Campus Life

Texas A&M System Partners With JED Campus To Support Student Mental Health

A survey of students, faculty and staff will be conducted as part of the four-year initiative to enhance mental health and well-being programming and resources.
By Caitlin Clark, Texas A&M University Division of Marketing & Communications March 25, 2024

Seal that reads "JED Campus Member"
The Texas A&M System joins more than 400 universities that have engaged in the JED Campus initiative.

The Jed Foundation

The Texas A&M University System is launching a multi-year effort to assess existing mental health services across its campuses and identify opportunities for improvement through a new partnership with The Jed Foundation, a nonprofit dedicated to supporting and protecting the mental health of young adults.

Over the next four years, the flagship campus and other System schools will receive guidance on comprehensive systems, programs and policy development that build on existing student mental health, substance use and suicide prevention efforts through JED Campus, the foundation’s signature program. As part of the collaboration, Texas A&M will participate in the Healthy Minds Study. A random selection of students, faculty and staff will be surveyed to help provide an understanding of the university community’s attitudes, awareness and experiences related to mental health.

More than 400 universities have engaged in the JED Campus initiative.

“JED Campus is an investment in the mental health and well-being of Texas A&M University,” said Dr. Nancy Fahrenwald, associate vice president for University Health Services. “It’s a four-year commitment to take a look at the data, policies and programming practices that support mental health, suicide prevention and an overall community of wellness. It takes a lot of time to do that work, and I’m so pleased that Texas A&M has agreed to do it.”

President Mark A. Welsh III said the university hopes to create an environment where asking for help with mental health concerns is not only accepted, but encouraged.

“We want our students to understand that taking care of their mental health is not a sign of weakness, but rather an act of strength,” Welsh said. “Whether you are struggling with anxiety, depression, stress or any other mental health issue, know you’re not alone and help is within reach. We have to prioritize our mental health just as we do our physical health.”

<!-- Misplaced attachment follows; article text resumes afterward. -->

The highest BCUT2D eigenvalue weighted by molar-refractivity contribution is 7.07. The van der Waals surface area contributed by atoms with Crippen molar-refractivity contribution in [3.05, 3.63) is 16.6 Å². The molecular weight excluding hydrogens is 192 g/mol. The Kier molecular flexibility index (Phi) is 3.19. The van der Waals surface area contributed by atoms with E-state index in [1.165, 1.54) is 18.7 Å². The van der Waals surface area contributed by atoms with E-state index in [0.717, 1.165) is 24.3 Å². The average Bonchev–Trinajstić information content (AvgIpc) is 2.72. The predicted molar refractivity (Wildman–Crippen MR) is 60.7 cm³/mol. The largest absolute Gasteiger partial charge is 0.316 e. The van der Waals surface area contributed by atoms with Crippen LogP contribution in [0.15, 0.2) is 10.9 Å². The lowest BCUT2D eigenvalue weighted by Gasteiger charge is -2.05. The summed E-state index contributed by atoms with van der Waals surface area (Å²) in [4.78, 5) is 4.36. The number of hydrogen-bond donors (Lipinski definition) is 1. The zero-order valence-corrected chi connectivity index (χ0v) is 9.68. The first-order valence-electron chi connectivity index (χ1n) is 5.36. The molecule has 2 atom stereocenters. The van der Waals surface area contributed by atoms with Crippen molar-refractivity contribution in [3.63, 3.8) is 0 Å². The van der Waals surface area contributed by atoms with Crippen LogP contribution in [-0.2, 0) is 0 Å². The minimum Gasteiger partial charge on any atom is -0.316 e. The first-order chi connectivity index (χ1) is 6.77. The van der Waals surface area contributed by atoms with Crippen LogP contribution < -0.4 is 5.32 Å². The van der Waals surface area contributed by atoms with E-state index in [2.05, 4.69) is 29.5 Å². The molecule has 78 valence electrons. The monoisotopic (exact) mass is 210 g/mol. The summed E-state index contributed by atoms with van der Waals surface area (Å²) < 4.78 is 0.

Fahrenwald said a baseline assessment of existing policies, trainings and other resources has been completed. Next, the Healthy Minds Study will provide a more detailed picture of student and employee mental health, service utilization and other issues. She said about 12,000 Texas A&M students — and all students at the Galveston campus — will receive emails about the survey when it launches April 2. All benefits-eligible faculty and staff members at the flagship and Galveston campuses will also be invited to participate.

The confidential information collected from the study, which is administered by the University of Michigan, will provide important insight into the day-to-day experiences of students and employees.

“We hope there’s an overwhelming response to the survey because we know Aggies want to support each other, and their input will be valuable to the whole community,” Fahrenwald said.

The JED Campus initiative is led by an executive steering committee with representation from University Health Services, the Office of the Provost, the Division of Student Affairs and the Galveston campus:

  • Co-Chair Dr. Nancy Fahrenwald, Associate Vice President for University Health Services
  • Co-Chair Dr. Tim Scott, Vice Provost for Academic Affairs
  • Co-Chair Dr. Justin Jeffery, Assistant Vice President for Student Affairs
  • Alicia Dorsey, Associate Vice President for Academic Effectiveness and Planning
  • Joe Hoff, Director of Recreational Sports, Texas A&M University at Galveston

A larger steering committee will be appointed to determine priorities for the strategic planning component of the program.

The Jed Foundation is leading the nation in youth mental health and suicide prevention efforts, Fahrenwald said. The nonprofit was created by parents who lost their son, Jed, to suicide in 1998. The JED Campus program helps colleges and universities assess needs and identify opportunities for new tools that lead to measurable improvements in student mental health.

“Sometimes it takes the lens of someone who doesn’t live in our world to see the things we can’t see,” Fahrenwald said of the advantages of the partnership. “We sometimes don’t realize there may be a better way to do things. There’s also a community component to the JED Campus program where we’ll be part of a learning community with universities across the country. We can tap each other for ideas and opportunities for improvement.”

The JED Campus program and Healthy Minds Study are the latest in a series of efforts by Texas A&M to support students’ mental health. Last fall, the university launched its “No Aggie Stands Alone” campaign, a call to action drawing on the 12th Man tradition for Aggies to stand united to support one another in prioritizing mental health.

To learn more about resources available to students and employees, visit

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